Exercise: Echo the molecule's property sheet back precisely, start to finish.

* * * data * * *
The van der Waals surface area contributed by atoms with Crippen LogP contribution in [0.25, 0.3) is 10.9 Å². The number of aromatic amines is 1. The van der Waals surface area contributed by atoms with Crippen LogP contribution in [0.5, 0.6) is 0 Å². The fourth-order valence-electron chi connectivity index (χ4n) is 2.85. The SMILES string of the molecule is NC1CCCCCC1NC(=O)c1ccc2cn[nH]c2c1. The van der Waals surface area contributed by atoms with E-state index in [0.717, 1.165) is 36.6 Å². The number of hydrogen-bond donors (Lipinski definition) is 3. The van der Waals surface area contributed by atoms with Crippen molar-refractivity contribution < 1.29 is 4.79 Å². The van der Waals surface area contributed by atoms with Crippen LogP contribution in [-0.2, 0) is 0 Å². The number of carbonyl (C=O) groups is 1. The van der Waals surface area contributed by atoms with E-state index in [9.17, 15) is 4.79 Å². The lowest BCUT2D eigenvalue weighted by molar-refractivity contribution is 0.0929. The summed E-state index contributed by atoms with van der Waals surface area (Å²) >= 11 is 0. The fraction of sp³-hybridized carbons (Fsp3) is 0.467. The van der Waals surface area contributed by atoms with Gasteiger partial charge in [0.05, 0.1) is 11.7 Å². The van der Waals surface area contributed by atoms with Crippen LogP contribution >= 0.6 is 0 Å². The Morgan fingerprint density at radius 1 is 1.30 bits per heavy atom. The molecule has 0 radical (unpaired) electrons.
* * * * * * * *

The van der Waals surface area contributed by atoms with Crippen LogP contribution in [0.25, 0.3) is 10.9 Å². The number of aromatic amines is 1. The van der Waals surface area contributed by atoms with Crippen LogP contribution in [0.5, 0.6) is 0 Å². The fourth-order valence-electron chi connectivity index (χ4n) is 2.85. The SMILES string of the molecule is NC1CCCCCC1NC(=O)c1ccc2cn[nH]c2c1. The van der Waals surface area contributed by atoms with E-state index in [0.717, 1.165) is 36.6 Å². The number of hydrogen-bond donors (Lipinski definition) is 3. The van der Waals surface area contributed by atoms with Crippen molar-refractivity contribution < 1.29 is 4.79 Å². The van der Waals surface area contributed by atoms with Crippen LogP contribution in [-0.2, 0) is 0 Å². The number of carbonyl (C=O) groups is 1. The van der Waals surface area contributed by atoms with E-state index in [9.17, 15) is 4.79 Å². The lowest BCUT2D eigenvalue weighted by molar-refractivity contribution is 0.0929. The summed E-state index contributed by atoms with van der Waals surface area (Å²) >= 11 is 0. The fraction of sp³-hybridized carbons (Fsp3) is 0.467. The van der Waals surface area contributed by atoms with Gasteiger partial charge in [0.05, 0.1) is 11.7 Å². The van der Waals surface area contributed by atoms with Crippen LogP contribution >= 0.6 is 0 Å². The Morgan fingerprint density at radius 1 is 1.30 bits per heavy atom. The molecule has 0 radical (unpaired) electrons.